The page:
It is an uphill battle. I’ve tried, as a journalism educator, to work out ways to teach practice through the contemporary lenses of social theory as I’ve become more fluent.  One goal I had in curriculum development was to intentionally open up the entry-level curriculum to anti-positivist and critical perspectives on the social world. Four years later, I find myself marking a few senior essays claiming that the citizen cannot be a journalist because the journalists lacks what (presumably) the student has forked over big bucks to acquire. Training. Professional school. The ability to “be objective”.

Now, it wouldn’t be so bad, but this writing came after ingesting readings from qualitative sociology and symbolic interactionism. I was hoping to map for students a trail of how these other social scientists worked their way from positivistic objectivity through to post-positivism and beyond — in their quests for a more humane, complex and complete picture of ‘what’s happening’ in the everyday world.

Most got the idea. But a few couldn’t shake the belief that the citizens are incapable of delivering “just the facts”.

Antonio Gramsci would love this, I thought. Hegemony 101. Of course, I recall one Well-Placed-Academic (WPA) who fairly barked at me that the introduction of Gramsci’s theory as central to Journalism education (by introducing Hegemony to the lectures in the introductory class) was an “indoctrination”. WPA probably would consider this upper-year vestigial resistance by a few students to be the signs of rational minds rejecting the babble of contemporary ideologues messing up WPA’s academy.

Sandra Harding and Donna Haraway would explain WPA’s attitude by suggesting that the academy was made for guys like him.

And these are just the Battles of the Artsies that I’ve managed to figure out. Hard science, the world that dominates the academy, is still a positivistic enterprise. And my hard science buddies get even less exposure to Liberal Arts or Humanities in their curricula… much less critiques of how science works by people like Harding or Haraway.

So: the Coles Notes version for those who haven’t read them:  H & H are not saying hard science methods are a totally bad thing. They’re just saying there’s more than one way to look at things.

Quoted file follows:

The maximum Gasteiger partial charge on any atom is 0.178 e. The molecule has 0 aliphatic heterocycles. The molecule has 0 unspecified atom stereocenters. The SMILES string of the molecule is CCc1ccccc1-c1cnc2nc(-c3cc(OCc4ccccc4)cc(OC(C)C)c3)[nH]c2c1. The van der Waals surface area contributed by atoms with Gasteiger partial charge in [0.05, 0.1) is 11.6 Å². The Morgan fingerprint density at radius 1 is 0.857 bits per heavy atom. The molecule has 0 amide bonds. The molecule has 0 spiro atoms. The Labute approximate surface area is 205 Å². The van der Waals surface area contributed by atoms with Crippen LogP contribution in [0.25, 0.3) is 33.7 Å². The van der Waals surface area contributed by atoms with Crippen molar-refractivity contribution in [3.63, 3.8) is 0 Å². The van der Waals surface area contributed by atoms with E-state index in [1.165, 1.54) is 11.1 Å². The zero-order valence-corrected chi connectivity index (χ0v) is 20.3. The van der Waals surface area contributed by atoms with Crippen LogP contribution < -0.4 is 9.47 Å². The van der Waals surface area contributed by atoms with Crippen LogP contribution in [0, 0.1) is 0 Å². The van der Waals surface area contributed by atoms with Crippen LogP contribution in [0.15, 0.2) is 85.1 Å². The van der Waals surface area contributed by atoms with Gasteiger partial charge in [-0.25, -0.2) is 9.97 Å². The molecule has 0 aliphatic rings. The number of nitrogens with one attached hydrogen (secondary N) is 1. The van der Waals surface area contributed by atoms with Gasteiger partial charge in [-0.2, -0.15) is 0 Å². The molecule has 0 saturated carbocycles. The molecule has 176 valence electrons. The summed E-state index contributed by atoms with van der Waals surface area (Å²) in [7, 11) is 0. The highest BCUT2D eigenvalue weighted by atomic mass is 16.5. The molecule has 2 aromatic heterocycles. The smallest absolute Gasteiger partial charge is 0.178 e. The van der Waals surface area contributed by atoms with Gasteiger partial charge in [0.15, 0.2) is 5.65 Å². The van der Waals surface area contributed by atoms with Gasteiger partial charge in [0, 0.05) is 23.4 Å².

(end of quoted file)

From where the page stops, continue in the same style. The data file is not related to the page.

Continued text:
I think the academy is becoming more sensitive to this reality. You can prove global warming to be a scientific fact.  Suddenly, the issue becomes getting people to believe that fact. If you can’t solve the latter problem, we’re all in trouble. Of course, some of us (the hard scientists) will be a tad more bitter as we burn than others.

I haven’t figured out how to get people past the Semmelweis reflex.  Mine isn’t the only research and innovation effort recognizing the oppressive power of old thinking. It makes sense that the critical and emancipatory theorists held a lot of answers for me in that regard. I’ve stopped worrying whether or not that personal interest is “appropriate” to my role. That’s what makes me more of an academic these days, I guess. I’ve fallen prey to a “burning question”. Critics be damned!

Of course, that’s not entirely true. Nobody liked to be criticized. We usually react by labeling the critic with something that explains away our own limitations.

I’m also still trying to figure out if I can continue to see myself as a Journalist while I make this journey to becoming a PhD-holding person. Maybe I’m stubborn, but I don’t want to separate my two identities. I want to bring the Journalist in me along for the ride through the Top 40.

I realize that this means I’m going to sound as grumpy as Ketcham some days about the daily sausage factory that paid my bills for all those years. It doesn’t mean I’m an ingrate or disrespectful of those who still toil away at the broadcasters and papers that treated me like one of their own. On the contrary. I loved being a reporter. I never stopped feeling like one. Even now.


Filed under admirations